Americans really are racist. At least I expect the media to explain their loss in New Hampshire that way.

The media told us that change was coming. It was in the air. The baby had been immaculately conceived in Iowa and New Hampshire would give it birth.

The polls showed it. The media reported it as known fact. Only the voters didn’t buy it. What happened?

Did the media screw up? I can’t believe the media will ever admit that it so intentionally, knowingly screwed up. Something else must have happened to cause Hillary Clinton to beat back Obama’s insurgency.

We may be seeing the start of the new media “don’t blame us” meme:

There have been previous races that misstated support for black candidates in biracial races. But most of those were long ago, and there have been plenty of polls in biracial races that were accurate. (For more on past problems with polls in biracial races, see this blog I wrote for Freakonomics last May.) And there was no overstatement of Obama in Iowa polls.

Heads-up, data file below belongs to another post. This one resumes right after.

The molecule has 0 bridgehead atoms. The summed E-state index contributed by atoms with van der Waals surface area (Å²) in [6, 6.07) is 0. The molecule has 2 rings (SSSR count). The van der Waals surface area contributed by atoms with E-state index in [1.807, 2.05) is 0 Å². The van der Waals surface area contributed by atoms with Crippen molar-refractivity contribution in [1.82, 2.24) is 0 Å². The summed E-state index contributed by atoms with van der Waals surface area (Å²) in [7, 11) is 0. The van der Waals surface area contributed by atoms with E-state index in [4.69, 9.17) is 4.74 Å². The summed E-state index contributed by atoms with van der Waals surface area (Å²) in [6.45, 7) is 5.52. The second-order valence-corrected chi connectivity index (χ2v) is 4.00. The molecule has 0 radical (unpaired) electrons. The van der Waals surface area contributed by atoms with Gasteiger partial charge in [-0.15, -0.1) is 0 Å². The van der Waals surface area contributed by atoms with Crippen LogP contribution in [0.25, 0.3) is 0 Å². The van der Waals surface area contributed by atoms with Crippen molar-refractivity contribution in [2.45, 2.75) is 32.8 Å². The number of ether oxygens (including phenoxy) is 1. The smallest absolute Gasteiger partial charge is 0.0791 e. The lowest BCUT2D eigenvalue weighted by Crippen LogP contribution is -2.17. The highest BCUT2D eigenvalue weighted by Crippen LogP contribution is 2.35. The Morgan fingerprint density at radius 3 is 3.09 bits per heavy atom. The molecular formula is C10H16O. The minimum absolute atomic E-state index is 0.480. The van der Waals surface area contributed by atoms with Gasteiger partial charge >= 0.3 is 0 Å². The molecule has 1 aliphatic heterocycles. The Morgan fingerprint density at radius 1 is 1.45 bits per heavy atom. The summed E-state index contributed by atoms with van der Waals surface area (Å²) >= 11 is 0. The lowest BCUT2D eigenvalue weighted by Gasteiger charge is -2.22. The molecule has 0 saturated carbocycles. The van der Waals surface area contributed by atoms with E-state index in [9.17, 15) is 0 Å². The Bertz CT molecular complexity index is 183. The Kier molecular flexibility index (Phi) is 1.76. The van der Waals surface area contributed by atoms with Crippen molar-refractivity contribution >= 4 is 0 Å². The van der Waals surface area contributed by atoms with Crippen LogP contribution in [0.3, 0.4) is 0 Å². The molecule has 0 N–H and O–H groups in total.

On the other hand, the pre-election polls in the New Hampshire Republican race were accurate. The problem was isolated to the Democratic side – where, it should be noted, we have not just one groundbreaking candidate in Barack Obama, but also another, in Hillary Clinton.

Maybe the party of slavery and Jim Crow really has not gotten over its legacy.

To the media, that probably is going to be an easier explanation than admitting they screwed up.

About the author

Erick Erickson

View all posts

1 Comment

  • Interesting post. After Sen. Clinton’s unforeseen NH victory, many people are questioning the pollsters. There is so much to consider when exploring what goes into political polling. Predicting elections is one of the most difficult challenges in survey work. Generally speaking, election surveys actually do work fairly well (it’s worth remembering that the polling on the Republican side in New Hampshire was pretty accurate). For all their flaws, surveys are still one of the best available tools for figuring out what the public wants. Check out our Public Agenda blog at http://publicagenda.org/headlines/headlines_blog.cfm for more on this!